My apologies for the lapse in Security Corner Posts. The next one will continue the series on building an Information Management Plan for clients.
There has been a lot of talk the past couple of weeks about the recently-discovered session renegotiation vulnerability in SSL. If you are interested in the details, here is a link to a .pdf of the original research. Here is a link to another article discussing the vulnerability. Mr. Google can find many more for you. This week’s episode of Security Now! will be devoted to this subject as well.
What does this mean to us and to clients? What are the real risks? These questions are difficult to answer at this point, because not all of the details have been made public. Initial reports focused on SSL connections that employ client-side certificates, which would not include most connections. Ironically, client-side certificates are generally considered more secure. However, since the protocol allows for more session renegotiation when using client-side certs, the risk is increased. There are more recent reports of attacks that do not involve client-side certs.
All versions of this attack require a successful MITM (man-in-the-middle) attack to be established first. This means that WIFI connections, especially on a public network, do present a real risk. A wired connection to a home or office network presents little risk, as does a well-secured wireless connection.
There have been reports of attacks “in the wild”, and at least one successful attack against twitter.
All browsers and all web servers are affected, but there is already a patch available for OpenVPN that addresses the issue. it will be a while before there are patches for all browsers and web servers. I will keep tabs on this and post news as it develops. In the meantime, even SSL connections are not necessarily secure when in on a public network.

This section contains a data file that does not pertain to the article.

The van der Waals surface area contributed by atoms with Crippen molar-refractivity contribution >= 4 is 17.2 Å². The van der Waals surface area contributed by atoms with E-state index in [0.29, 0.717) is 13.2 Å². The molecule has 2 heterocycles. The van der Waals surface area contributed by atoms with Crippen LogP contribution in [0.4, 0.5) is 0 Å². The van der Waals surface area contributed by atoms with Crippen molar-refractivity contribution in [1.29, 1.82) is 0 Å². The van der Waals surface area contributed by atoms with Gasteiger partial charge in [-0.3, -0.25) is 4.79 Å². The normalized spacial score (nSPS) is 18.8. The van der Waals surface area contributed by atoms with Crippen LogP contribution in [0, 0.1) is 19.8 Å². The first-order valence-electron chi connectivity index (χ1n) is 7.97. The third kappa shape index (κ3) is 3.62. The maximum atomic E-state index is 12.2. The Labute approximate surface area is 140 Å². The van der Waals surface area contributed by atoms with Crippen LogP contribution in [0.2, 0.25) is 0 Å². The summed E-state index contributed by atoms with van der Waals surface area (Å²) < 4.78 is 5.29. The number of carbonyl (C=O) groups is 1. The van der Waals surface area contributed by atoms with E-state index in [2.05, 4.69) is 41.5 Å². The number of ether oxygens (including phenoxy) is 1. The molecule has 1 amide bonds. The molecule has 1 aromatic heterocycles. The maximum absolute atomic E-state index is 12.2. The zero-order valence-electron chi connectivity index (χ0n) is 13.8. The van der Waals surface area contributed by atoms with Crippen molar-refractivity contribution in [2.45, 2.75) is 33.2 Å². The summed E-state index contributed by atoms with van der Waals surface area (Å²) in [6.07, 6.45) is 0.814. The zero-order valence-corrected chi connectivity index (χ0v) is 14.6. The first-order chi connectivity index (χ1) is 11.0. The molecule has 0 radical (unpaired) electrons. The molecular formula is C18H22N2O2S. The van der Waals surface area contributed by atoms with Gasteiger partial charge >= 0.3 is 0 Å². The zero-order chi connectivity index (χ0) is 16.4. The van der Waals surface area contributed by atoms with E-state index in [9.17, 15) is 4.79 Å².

Here are some interesting stats from a webinar on cloud security that I attended today:
The average “hard cost” (not including the cost of lost business or damaged reputation) of a data breach is $202 PER RECORD. The “less tangible” costs, such as loss of business, are often much higher. Remember this when advising clients about data protection, which has a cost. The cost of not protecting data can be much higher.
65% of data losses are caused by someone with privileged access (employees, contractors, etc). This includes malicious acts and errors.
40% of losses are caused by a third-party service supplier or contractor.
We focus a lot of thought and energy on hackers and outside attacks, but these are certainly not the only threats.
Dennis H in West Virginia, US
November 20, 2009
5 years ago I told nerds that we needed to brace for 6 months of a cyber crime spree and protect clients that choose to be protected. Little did I know that 5 years later, we...